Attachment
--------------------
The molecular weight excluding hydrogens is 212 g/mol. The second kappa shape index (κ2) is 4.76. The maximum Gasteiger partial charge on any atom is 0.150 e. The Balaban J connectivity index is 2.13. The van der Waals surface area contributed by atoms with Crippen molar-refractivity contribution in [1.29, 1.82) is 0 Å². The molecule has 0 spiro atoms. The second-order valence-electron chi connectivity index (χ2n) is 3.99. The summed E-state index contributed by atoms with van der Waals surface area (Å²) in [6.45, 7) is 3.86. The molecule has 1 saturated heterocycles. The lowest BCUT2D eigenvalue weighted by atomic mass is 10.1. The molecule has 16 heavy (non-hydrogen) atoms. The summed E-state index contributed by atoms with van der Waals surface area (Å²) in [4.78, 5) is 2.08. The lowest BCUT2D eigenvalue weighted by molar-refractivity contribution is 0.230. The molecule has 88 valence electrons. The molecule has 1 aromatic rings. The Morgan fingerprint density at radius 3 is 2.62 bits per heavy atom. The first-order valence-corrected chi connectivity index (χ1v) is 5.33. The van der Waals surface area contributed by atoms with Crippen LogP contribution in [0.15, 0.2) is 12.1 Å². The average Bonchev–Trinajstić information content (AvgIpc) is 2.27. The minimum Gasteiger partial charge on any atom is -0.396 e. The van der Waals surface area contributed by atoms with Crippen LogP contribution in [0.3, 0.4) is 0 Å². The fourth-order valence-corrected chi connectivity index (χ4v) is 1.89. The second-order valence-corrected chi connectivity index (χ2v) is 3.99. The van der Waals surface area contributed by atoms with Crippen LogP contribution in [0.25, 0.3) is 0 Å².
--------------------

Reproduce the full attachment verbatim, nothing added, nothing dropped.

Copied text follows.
The molecular weight excluding hydrogens is 212 g/mol. The second kappa shape index (κ2) is 4.76. The maximum Gasteiger partial charge on any atom is 0.150 e. The Balaban J connectivity index is 2.13. The van der Waals surface area contributed by atoms with Crippen molar-refractivity contribution in [1.29, 1.82) is 0 Å². The molecule has 0 spiro atoms. The second-order valence-electron chi connectivity index (χ2n) is 3.99. The summed E-state index contributed by atoms with van der Waals surface area (Å²) in [6.45, 7) is 3.86. The molecule has 1 saturated heterocycles. The lowest BCUT2D eigenvalue weighted by atomic mass is 10.1. The molecule has 16 heavy (non-hydrogen) atoms. The summed E-state index contributed by atoms with van der Waals surface area (Å²) in [4.78, 5) is 2.08. The lowest BCUT2D eigenvalue weighted by molar-refractivity contribution is 0.230. The molecule has 88 valence electrons. The molecule has 1 aromatic rings. The Morgan fingerprint density at radius 3 is 2.62 bits per heavy atom. The first-order valence-corrected chi connectivity index (χ1v) is 5.33. The van der Waals surface area contributed by atoms with Crippen LogP contribution in [0.15, 0.2) is 12.1 Å². The average Bonchev–Trinajstić information content (AvgIpc) is 2.27. The minimum Gasteiger partial charge on any atom is -0.396 e. The van der Waals surface area contributed by atoms with Crippen LogP contribution in [0.3, 0.4) is 0 Å². The fourth-order valence-corrected chi connectivity index (χ4v) is 1.89. The second-order valence-corrected chi connectivity index (χ2v) is 3.99. The van der Waals surface area contributed by atoms with Crippen LogP contribution in [0.25, 0.3) is 0 Å².